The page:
Google today introduced a new experimental feature in their News – they’ve added story participant comments  into their listings of stories.
I think it’s a cool idea, since it invites more community participation in story threads – sort of an evolutionary step on the old threaded format of the old Usenet layout paradigm. If you’ve ever had a story written about you in news media, and were disappointed to see that the reporter made a mistake or neglected to mention something that you felt was important, this would be a convenient route to mitigating it.
But, from what I’ve seen commonly happening in the contemporary business community, I’d bet that most of the major, publicly-traded companies will not engage in commenting on stories about themselves. Read on and I’ll describe…
Most of these companies have a rather old-world mentality about PR, and a considerable amount of bureaucracy to making any public statement at all. Their public affairs offices would wish to obsess over the best response to a story, while their legal departments would want to also vet the communications to excise liabilities such as SEC restrictions on making statements that could be perceived as inaccurate or intended to falsely influence stock valuations. Considering the hurdles to getting anything published, these public affairs departments would likely avoid providing comments altogether, and even those interested in participating might not be able to accomplish publication approval before a story in Google News has already moved out of the limelight.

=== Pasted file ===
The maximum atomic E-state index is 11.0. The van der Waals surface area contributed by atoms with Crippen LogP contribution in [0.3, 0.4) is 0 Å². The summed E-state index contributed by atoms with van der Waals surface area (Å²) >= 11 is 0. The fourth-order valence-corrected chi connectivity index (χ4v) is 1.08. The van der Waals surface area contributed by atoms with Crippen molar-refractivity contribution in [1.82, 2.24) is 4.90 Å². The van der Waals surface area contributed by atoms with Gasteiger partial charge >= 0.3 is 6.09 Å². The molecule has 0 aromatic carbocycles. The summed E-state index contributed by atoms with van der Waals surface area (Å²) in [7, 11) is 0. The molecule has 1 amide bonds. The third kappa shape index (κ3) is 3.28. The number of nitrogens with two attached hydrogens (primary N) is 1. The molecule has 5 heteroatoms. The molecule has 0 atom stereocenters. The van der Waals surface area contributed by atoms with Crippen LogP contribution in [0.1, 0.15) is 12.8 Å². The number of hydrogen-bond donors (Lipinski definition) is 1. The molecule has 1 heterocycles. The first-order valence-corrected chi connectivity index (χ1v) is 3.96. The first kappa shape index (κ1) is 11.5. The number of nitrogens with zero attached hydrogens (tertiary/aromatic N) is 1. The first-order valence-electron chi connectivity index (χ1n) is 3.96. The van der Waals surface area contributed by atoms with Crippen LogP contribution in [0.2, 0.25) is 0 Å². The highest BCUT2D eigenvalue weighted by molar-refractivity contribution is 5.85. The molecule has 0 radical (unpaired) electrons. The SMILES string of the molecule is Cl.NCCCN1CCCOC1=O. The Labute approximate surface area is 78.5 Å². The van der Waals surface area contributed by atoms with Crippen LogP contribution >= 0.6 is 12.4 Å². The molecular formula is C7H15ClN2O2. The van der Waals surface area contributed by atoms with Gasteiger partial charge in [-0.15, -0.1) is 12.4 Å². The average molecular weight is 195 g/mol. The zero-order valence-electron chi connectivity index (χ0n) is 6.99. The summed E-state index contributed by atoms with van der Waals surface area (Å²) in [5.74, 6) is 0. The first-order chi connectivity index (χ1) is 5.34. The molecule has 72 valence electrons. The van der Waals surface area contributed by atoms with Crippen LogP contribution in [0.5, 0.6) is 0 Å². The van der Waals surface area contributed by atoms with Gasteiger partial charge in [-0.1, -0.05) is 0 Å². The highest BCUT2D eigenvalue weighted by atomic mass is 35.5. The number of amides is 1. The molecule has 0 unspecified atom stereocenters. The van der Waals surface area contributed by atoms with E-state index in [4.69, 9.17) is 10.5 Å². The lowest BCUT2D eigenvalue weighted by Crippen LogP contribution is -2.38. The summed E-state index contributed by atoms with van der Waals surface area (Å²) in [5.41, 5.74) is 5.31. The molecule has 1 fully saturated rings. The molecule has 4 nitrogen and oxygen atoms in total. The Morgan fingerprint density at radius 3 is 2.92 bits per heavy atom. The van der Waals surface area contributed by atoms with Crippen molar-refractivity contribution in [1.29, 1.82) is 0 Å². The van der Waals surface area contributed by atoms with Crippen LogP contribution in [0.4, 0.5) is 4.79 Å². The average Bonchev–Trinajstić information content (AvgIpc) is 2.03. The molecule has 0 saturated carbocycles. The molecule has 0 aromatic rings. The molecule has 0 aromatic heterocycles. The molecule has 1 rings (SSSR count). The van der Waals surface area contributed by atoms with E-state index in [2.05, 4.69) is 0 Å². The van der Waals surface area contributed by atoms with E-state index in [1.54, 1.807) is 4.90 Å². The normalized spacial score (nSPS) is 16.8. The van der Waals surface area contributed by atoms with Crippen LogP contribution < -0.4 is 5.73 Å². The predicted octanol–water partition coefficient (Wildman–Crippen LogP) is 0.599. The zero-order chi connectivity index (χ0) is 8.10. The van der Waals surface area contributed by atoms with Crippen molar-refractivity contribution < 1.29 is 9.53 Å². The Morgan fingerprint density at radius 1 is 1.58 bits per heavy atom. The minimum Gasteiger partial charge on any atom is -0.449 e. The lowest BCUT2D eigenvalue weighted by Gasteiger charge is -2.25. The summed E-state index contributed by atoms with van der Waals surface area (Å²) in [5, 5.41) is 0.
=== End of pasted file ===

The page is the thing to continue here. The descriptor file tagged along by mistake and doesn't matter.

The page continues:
Danny Sullivan also questions why Google wouldn’t instead display links to blog commentary  – a point which I think is well worth mentioning. While I think this experimental feature is cool, it does tend to break one of the emerging standard protocols of the online space: using blogs to comment on news stories about one’s self or one’s company. Why wouldn’t Google instead enable a story participant’s official blog to display links to comments on news stories?
Perhaps Google wants to open this up to all the people/companies who do not have blogs. But, it’s odd that they wouldn’t first enable links to blog commentary, a la Techmeme  style. Techmeme does a really cool job of displaying links to news stories, and then provides a little range of links of blogs and other news sites commenting on the story. If Google’s desire was to open up to everyone who didn’t already have blogs, I think they still have some problems: the very companies who don’t already have blogs in one form or another are the ones who would have significant heartburn with using this new comments feature.